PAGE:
Is it whereever or wherever?

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  1. darkside profile image79
    darksideposted 10 years ago

    ¯\(º_o)/¯

  2. Peter M. Lopez profile image86
    Peter M. Lopezposted 10 years ago

    One "E"

    wherever.

  3. charlemont profile image79
    charlemontposted 10 years ago

    LOL
    Then is it 'traveller' or 'traveler'? wink I come across both variations. Same is with jewellery roll

    1. Uninvited Writer profile image82
      Uninvited Writerposted 10 years agoin reply to this

      I think that is the difference between British English and American English. As far as I know, both are correct.

  4. Mark Knowles profile image60
    Mark Knowlesposted 10 years ago

    American English, LOL

  5. mroconnell profile image72
    mroconnellposted 10 years ago

    I think uninvited writer is right.  Traveller is traditional British spelling.  Do they also do labelled and other verbs like that?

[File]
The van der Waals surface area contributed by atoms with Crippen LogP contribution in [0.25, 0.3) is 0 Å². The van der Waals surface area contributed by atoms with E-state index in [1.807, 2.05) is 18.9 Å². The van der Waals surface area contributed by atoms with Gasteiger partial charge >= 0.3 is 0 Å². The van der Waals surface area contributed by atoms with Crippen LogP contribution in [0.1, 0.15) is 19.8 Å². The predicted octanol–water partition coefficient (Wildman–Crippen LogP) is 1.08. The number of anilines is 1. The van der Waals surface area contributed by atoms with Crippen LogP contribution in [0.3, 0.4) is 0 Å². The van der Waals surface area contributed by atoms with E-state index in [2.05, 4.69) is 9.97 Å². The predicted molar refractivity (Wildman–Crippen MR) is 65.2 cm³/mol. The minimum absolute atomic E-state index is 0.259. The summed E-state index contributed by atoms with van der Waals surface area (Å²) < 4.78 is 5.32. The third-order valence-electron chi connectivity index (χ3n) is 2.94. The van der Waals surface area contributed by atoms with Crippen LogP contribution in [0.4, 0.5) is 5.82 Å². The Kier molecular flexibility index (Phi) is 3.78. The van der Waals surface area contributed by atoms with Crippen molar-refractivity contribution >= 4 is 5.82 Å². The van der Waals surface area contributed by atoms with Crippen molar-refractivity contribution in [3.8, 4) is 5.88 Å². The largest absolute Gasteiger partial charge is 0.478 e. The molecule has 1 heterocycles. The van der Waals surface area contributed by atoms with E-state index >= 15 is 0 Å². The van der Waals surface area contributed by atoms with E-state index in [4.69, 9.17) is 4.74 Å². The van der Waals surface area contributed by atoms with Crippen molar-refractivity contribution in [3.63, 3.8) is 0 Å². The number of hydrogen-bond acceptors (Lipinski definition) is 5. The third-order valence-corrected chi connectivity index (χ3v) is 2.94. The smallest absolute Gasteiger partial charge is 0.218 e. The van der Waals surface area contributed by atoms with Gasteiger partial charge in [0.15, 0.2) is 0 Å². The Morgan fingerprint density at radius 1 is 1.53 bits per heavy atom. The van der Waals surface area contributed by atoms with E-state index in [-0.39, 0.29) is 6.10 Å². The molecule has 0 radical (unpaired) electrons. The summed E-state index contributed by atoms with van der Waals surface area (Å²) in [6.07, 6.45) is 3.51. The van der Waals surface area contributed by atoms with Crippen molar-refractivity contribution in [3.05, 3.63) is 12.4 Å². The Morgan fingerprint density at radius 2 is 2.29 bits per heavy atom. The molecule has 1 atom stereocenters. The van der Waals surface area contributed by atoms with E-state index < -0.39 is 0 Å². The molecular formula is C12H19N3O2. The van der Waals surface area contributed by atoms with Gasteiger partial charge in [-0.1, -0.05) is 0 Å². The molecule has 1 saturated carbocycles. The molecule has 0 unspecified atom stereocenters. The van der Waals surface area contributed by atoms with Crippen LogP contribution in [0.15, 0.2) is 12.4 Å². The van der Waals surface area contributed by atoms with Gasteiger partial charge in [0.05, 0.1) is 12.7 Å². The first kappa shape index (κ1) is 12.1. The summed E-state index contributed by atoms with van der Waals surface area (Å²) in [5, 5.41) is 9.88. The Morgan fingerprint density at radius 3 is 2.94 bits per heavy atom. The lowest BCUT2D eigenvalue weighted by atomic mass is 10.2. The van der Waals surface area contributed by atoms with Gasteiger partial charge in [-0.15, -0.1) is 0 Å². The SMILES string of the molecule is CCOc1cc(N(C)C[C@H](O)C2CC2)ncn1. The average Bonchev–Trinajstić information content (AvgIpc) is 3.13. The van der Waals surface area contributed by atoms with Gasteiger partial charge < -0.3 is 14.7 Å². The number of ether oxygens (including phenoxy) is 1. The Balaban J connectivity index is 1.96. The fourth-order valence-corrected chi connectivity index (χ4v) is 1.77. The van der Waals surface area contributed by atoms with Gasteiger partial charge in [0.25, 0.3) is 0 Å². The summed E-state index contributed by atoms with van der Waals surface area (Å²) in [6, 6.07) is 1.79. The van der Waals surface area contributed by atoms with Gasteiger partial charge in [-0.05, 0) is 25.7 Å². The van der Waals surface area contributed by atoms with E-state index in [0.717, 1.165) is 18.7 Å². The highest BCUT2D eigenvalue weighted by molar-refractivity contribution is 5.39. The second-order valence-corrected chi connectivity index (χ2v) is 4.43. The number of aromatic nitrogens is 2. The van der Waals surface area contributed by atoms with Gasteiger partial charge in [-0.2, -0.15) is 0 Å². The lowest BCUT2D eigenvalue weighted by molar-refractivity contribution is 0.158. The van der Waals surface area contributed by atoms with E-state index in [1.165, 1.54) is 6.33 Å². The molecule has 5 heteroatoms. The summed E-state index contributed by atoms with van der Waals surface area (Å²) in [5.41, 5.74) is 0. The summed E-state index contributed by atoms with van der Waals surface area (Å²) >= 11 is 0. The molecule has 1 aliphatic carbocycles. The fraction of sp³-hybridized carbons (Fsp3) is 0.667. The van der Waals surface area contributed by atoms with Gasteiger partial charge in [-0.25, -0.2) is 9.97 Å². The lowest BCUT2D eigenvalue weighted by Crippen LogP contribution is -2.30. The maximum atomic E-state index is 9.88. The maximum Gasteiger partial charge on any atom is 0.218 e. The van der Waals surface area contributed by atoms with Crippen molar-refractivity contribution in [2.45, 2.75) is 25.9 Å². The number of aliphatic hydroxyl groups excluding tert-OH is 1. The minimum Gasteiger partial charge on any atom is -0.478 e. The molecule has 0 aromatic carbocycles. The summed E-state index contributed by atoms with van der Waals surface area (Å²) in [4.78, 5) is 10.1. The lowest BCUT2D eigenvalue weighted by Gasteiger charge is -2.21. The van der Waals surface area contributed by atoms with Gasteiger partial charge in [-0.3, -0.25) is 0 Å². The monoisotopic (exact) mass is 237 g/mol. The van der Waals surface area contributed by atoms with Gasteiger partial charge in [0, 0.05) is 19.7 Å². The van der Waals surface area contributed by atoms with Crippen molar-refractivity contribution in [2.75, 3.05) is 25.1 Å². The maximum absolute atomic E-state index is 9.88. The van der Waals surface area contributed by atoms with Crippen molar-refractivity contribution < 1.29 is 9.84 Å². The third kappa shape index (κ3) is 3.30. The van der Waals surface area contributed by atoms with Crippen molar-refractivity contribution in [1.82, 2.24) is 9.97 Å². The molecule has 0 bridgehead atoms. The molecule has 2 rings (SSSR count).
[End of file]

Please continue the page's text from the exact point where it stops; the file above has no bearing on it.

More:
I've never seen jewellery.  That's a ton of extra letters.

  6. darkside profile image79
    darksideposted 10 years ago

    Wherever it is!

  7. William F. Torpey profile image76
    William F. Torpeyposted 10 years ago

    I always had one guide to spelling: The Associated Press Style Book, which I would advise all writers to follow because most newspapers do so -- or create their own style book. Aside from that, most Americans, I think, prefer not to use British spellings. My teachers at school always recommended using the first referenced spelling in the better dlictionaries. Personally, if there's a choice I always choose single consonants over double consonants, i.e., traveler over traveller. I may be the last of the old school,  but I still believe spelling is important. Anytime I'm not sure, I look it up -- nowadays in dictionary.com